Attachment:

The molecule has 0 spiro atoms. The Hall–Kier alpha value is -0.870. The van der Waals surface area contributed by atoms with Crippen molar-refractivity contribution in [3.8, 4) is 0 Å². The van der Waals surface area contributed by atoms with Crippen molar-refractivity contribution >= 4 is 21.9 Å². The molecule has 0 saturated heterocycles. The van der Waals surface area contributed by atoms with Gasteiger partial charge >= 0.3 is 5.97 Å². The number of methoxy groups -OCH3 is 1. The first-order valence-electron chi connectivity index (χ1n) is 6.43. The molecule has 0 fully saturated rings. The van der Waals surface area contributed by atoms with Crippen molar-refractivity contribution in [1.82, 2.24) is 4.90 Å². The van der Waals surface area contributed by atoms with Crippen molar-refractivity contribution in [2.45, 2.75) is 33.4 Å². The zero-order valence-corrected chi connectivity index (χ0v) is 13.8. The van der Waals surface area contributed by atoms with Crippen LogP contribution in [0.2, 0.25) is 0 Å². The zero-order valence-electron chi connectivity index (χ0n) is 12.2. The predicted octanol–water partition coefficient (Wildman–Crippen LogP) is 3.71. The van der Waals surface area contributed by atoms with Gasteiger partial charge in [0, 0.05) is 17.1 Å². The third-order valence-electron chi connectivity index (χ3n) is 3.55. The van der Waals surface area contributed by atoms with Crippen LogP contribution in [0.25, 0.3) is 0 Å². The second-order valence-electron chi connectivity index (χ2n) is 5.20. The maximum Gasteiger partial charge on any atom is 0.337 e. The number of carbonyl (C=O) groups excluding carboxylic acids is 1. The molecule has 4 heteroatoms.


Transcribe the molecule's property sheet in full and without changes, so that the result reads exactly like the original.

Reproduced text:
The molecule has 0 spiro atoms. The Hall–Kier alpha value is -0.870. The van der Waals surface area contributed by atoms with Crippen molar-refractivity contribution in [3.8, 4) is 0 Å². The van der Waals surface area contributed by atoms with Crippen molar-refractivity contribution >= 4 is 21.9 Å². The molecule has 0 saturated heterocycles. The van der Waals surface area contributed by atoms with Gasteiger partial charge >= 0.3 is 5.97 Å². The number of methoxy groups -OCH3 is 1. The first-order valence-electron chi connectivity index (χ1n) is 6.43. The molecule has 0 fully saturated rings. The van der Waals surface area contributed by atoms with Crippen molar-refractivity contribution in [1.82, 2.24) is 4.90 Å². The van der Waals surface area contributed by atoms with Crippen molar-refractivity contribution in [2.45, 2.75) is 33.4 Å². The zero-order valence-corrected chi connectivity index (χ0v) is 13.8. The van der Waals surface area contributed by atoms with Crippen LogP contribution in [0.2, 0.25) is 0 Å². The zero-order valence-electron chi connectivity index (χ0n) is 12.2. The predicted octanol–water partition coefficient (Wildman–Crippen LogP) is 3.71. The van der Waals surface area contributed by atoms with Gasteiger partial charge in [0, 0.05) is 17.1 Å². The third-order valence-electron chi connectivity index (χ3n) is 3.55. The van der Waals surface area contributed by atoms with Crippen LogP contribution in [0.25, 0.3) is 0 Å². The second-order valence-electron chi connectivity index (χ2n) is 5.20. The maximum Gasteiger partial charge on any atom is 0.337 e. The number of carbonyl (C=O) groups excluding carboxylic acids is 1. The molecule has 4 heteroatoms.